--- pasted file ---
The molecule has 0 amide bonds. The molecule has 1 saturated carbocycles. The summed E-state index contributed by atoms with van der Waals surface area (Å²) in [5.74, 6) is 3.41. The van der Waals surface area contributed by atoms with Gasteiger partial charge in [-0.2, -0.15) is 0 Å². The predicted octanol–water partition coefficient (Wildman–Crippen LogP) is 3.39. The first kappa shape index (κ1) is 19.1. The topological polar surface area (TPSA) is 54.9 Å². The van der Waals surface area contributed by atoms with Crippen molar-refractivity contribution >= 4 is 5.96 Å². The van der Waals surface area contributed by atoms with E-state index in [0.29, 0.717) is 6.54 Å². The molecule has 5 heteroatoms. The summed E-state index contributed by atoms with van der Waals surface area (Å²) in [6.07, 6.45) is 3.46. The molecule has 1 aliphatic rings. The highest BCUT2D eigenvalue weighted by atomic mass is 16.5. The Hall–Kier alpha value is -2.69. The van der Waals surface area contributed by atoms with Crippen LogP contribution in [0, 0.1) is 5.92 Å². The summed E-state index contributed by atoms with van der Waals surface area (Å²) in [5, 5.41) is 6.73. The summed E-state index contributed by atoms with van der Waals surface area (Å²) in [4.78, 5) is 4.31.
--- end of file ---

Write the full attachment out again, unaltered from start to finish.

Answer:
The molecule has 0 amide bonds. The molecule has 1 saturated carbocycles. The summed E-state index contributed by atoms with van der Waals surface area (Å²) in [5.74, 6) is 3.41. The van der Waals surface area contributed by atoms with Gasteiger partial charge in [-0.2, -0.15) is 0 Å². The predicted octanol–water partition coefficient (Wildman–Crippen LogP) is 3.39. The first kappa shape index (κ1) is 19.1. The topological polar surface area (TPSA) is 54.9 Å². The van der Waals surface area contributed by atoms with Crippen molar-refractivity contribution >= 4 is 5.96 Å². The van der Waals surface area contributed by atoms with E-state index in [0.29, 0.717) is 6.54 Å². The molecule has 5 heteroatoms. The summed E-state index contributed by atoms with van der Waals surface area (Å²) in [6.07, 6.45) is 3.46. The molecule has 1 aliphatic rings. The highest BCUT2D eigenvalue weighted by atomic mass is 16.5. The Hall–Kier alpha value is -2.69. The van der Waals surface area contributed by atoms with Crippen LogP contribution in [0, 0.1) is 5.92 Å². The summed E-state index contributed by atoms with van der Waals surface area (Å²) in [5, 5.41) is 6.73. The summed E-state index contributed by atoms with van der Waals surface area (Å²) in [4.78, 5) is 4.31.